cigarette smoke; alveolar macrophage; phagocytosis and engulfment of apoptotic cells; actin rearrangements; small GTP protein Rac1
Chronic obstructive pulmonary disease (COPD) is characterized by alveolar destruction and abnormal inflammatory responses to noxious stimuli. Surfactant protein–D (SFTPD) is immunomodulatory and essential to host defense. We hypothesized that polymorphisms in SFTPD could influence the susceptibility to COPD. We genotyped six single-nucleotide polymorphisms (SNPs) in surfactant protein D in 389 patients with COPD in the National Emphysema Treatment Trial (NETT) and 472 smoking control subjects from the Normative Aging Study (NAS). Case-control association analysis was performed using Cochran–Armitage trend tests and multivariate logistic regression. The replication of significant associations was attempted in the Boston Early-Onset COPD Study, the Evaluation of COPD Longitudinally to Identify Predictive Surrogate Endpoints (ECLIPSE) Study, and the Bergen Cohort. We also correlated SFTPD genotypes with serum concentrations of surfactant protein–D (SP-D) in the ECLIPSE Study. In the NETT–NAS case-control analysis, four SFTPD SNPs were associated with susceptibility to COPD: rs2245121 (P = 0.01), rs911887 (P = 0.006), rs6413520 (P = 0.004), and rs721917 (P = 0.006). In the family-based analysis of the Boston Early-Onset COPD Study, rs911887 was associated with prebronchodilator and postbronchodilator FEV1 (P = 0.003 and P = 0.02, respectively). An intronic SNP in SFTPD, rs7078012, was associated with COPD in the ECLIPSE Study and the Bergen Cohort. Multiple SFTPD SNPs were associated with serum SP-D concentrations in the ECLIPSE Study. We demonstrated an association of polymorphisms in SFTPD with COPD in multiple populations. We demonstrated a correlation between SFTPD SNPs and SP-D protein concentrations. The SNPs associated with COPD and SP-D concentrations differed, suggesting distinct genetic influences on susceptibility to COPD and SP-D concentrations.
COPD; surfactant protein–D; single-nucleotide polymorphisms; genetics
Excess collagen deposition occurs in pulmonary fibrosis. A new study suggests that collagen overproduction may originate from cells derived from bone marrow precursors rather than parenchymal lung fibroblasts .
To identify non-invasive gene expression markers for chronic obstructive pulmonary disease (COPD), we performed genome-wide expression profiling of peripheral blood samples from 12 subjects with significant airflow obstruction and an equal number of non-obstructed controls. RNA was isolated from Peripheral Blood Mononuclear Cells (PBMCs) and gene expression was assessed using Affymetrix U133 Plus 2.0 arrays.
Tests for gene expression changes that discriminate between COPD cases (FEV1< 70% predicted, FEV1/FVC < 0.7) and controls (FEV1> 80% predicted, FEV1/FVC > 0.7) were performed using Significance Analysis of Microarrays (SAM) and Bayesian Analysis of Differential Gene Expression (BADGE). Using either test at high stringency (SAM median FDR = 0 or BADGE p < 0.01) we identified differential expression for 45 known genes. Correlation of gene expression with lung function measurements (FEV1 & FEV1/FVC), using both Pearson and Spearman correlation coefficients (p < 0.05), identified a set of 86 genes. A total of 16 markers showed evidence of significant correlation (p < 0.05) with quantitative traits and differential expression between cases and controls. We further compared our peripheral gene expression markers with those we previously identified from lung tissue of the same cohort. Two genes, RP9and NAPE-PLD, were identified as decreased in COPD cases compared to controls in both lung tissue and blood. These results contribute to our understanding of gene expression changes in the peripheral blood of patients with COPD and may provide insight into potential mechanisms involved in the disease.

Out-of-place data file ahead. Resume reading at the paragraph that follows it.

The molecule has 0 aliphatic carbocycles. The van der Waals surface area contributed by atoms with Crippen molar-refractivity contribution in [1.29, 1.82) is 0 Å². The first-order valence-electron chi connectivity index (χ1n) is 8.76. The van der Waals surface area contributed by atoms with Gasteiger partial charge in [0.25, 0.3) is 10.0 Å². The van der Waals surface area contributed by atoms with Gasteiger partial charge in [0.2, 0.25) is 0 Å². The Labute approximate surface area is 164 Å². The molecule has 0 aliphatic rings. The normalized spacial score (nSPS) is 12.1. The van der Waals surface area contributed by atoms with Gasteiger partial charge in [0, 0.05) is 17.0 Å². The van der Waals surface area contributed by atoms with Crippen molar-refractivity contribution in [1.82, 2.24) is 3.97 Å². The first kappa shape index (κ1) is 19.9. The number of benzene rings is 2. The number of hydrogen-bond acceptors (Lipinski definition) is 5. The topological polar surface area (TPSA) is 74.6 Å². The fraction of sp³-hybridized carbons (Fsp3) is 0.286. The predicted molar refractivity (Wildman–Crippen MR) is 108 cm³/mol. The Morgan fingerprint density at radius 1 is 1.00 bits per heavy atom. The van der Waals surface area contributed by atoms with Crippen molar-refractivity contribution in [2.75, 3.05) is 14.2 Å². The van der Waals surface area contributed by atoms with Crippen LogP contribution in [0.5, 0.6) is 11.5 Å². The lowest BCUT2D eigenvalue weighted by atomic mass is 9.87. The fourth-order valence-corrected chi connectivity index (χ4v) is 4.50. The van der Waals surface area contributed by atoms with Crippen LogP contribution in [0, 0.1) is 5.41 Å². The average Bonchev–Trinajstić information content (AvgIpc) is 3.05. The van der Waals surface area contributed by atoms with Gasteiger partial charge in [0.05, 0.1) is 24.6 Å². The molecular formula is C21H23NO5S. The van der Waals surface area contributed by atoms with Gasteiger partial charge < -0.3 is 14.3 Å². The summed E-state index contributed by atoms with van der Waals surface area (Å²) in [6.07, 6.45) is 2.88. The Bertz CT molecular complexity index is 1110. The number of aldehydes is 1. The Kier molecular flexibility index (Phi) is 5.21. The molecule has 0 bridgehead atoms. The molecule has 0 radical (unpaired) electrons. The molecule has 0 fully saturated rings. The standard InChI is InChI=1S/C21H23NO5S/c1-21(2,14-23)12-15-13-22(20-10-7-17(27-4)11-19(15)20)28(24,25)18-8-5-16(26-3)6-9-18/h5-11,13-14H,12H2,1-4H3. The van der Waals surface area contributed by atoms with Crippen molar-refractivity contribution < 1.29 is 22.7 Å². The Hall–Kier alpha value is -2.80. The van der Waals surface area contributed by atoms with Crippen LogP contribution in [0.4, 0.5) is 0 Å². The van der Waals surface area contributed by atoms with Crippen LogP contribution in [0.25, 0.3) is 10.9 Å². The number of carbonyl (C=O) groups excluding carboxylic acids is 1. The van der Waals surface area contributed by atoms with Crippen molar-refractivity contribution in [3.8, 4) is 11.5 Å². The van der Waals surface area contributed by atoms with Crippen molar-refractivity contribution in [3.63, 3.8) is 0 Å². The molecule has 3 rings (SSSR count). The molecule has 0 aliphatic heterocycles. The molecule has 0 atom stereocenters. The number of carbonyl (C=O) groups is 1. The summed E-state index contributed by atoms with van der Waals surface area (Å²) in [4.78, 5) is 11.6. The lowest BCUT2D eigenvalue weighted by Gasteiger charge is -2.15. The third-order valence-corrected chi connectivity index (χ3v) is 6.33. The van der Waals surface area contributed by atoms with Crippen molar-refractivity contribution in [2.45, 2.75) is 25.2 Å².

Microarray; Biomarkers; PBMC
Theories of emphysema traditionally revolved around proteolytic destruction of extracellular matrix. Models have recently been developed that show airspace enlargement with the induction of pulmonary cell apoptosis. The purpose of this study was to determine the mechanism by which a model of epithelial cell apoptosis caused airspace enlargement. Mice were treated with either intratracheal microcystin (MC) to induce apoptosis, intratracheal porcine pancreatic elastase (PPE), or their respective vehicles. Mice from all groups were inflated and morphometry was measured at various time points. Physiology measurements were performed for airway resistance, tissue elastance, and lung volumes. The groups were further analyzed by air–saline quasistatic measurements, surfactant staining, and surfactant functional studies. Mice treated with MC showed evidence of reversible airspace enlargement. In contrast, PPE-treated mice showed irreversible airspace enlargement. The airspace enlargement in MC-treated mice was associated with an increase in elastic recoil due to an increase in alveolar surface tension. PPE-treated mice showed a loss of lung elastic recoil and normal alveolar surface tension, a pattern more consistent with human emphysema. Airspace enlargement that occurs with the MC model of pulmonary epithelial cell apoptosis displays physiology distinct from human emphysema. Reversibility, restrictive physiology due to changes in surface tension, and alveolar enlargement associated with heterogeneous alveolar collapse are most consistent with a mild acute lung injury. Inflation near total lung capacity gives the appearance of enlarged alveoli as neighboring collapsed alveoli exert tethering forces.